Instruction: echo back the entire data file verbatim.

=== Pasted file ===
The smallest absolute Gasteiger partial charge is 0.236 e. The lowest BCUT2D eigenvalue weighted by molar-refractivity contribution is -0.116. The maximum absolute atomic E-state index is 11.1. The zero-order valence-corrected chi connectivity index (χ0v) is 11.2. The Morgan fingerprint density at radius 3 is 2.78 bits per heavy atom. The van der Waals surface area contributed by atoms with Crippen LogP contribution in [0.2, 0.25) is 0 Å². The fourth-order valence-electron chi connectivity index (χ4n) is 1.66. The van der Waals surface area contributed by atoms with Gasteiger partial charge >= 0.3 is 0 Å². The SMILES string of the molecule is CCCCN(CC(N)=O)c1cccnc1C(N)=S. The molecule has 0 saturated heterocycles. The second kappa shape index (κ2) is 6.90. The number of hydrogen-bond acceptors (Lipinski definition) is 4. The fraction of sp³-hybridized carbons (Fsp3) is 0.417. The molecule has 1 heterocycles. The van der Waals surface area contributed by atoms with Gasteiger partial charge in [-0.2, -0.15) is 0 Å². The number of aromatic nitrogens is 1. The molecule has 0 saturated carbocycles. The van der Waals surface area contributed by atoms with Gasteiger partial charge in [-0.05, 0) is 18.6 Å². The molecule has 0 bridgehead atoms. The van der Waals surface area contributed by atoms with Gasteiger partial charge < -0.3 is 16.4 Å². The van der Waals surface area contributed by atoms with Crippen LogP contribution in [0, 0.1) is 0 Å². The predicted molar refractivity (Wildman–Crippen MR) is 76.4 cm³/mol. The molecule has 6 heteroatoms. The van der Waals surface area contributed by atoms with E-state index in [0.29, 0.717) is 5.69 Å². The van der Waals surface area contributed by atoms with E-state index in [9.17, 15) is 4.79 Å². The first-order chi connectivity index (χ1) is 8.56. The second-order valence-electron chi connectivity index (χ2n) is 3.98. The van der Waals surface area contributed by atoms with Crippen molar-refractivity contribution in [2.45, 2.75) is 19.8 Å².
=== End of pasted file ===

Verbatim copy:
The smallest absolute Gasteiger partial charge is 0.236 e. The lowest BCUT2D eigenvalue weighted by molar-refractivity contribution is -0.116. The maximum absolute atomic E-state index is 11.1. The zero-order valence-corrected chi connectivity index (χ0v) is 11.2. The Morgan fingerprint density at radius 3 is 2.78 bits per heavy atom. The van der Waals surface area contributed by atoms with Crippen LogP contribution in [0.2, 0.25) is 0 Å². The fourth-order valence-electron chi connectivity index (χ4n) is 1.66. The van der Waals surface area contributed by atoms with Gasteiger partial charge >= 0.3 is 0 Å². The SMILES string of the molecule is CCCCN(CC(N)=O)c1cccnc1C(N)=S. The molecule has 0 saturated heterocycles. The second kappa shape index (κ2) is 6.90. The number of hydrogen-bond acceptors (Lipinski definition) is 4. The fraction of sp³-hybridized carbons (Fsp3) is 0.417. The molecule has 1 heterocycles. The van der Waals surface area contributed by atoms with Gasteiger partial charge in [-0.2, -0.15) is 0 Å². The number of aromatic nitrogens is 1. The molecule has 0 saturated carbocycles. The van der Waals surface area contributed by atoms with Gasteiger partial charge in [-0.05, 0) is 18.6 Å². The molecule has 0 bridgehead atoms. The van der Waals surface area contributed by atoms with Gasteiger partial charge < -0.3 is 16.4 Å². The van der Waals surface area contributed by atoms with Crippen LogP contribution in [0, 0.1) is 0 Å². The predicted molar refractivity (Wildman–Crippen MR) is 76.4 cm³/mol. The molecule has 6 heteroatoms. The van der Waals surface area contributed by atoms with E-state index in [0.29, 0.717) is 5.69 Å². The van der Waals surface area contributed by atoms with E-state index in [9.17, 15) is 4.79 Å². The first-order chi connectivity index (χ1) is 8.56. The second-order valence-electron chi connectivity index (χ2n) is 3.98. The van der Waals surface area contributed by atoms with Crippen molar-refractivity contribution in [2.45, 2.75) is 19.8 Å².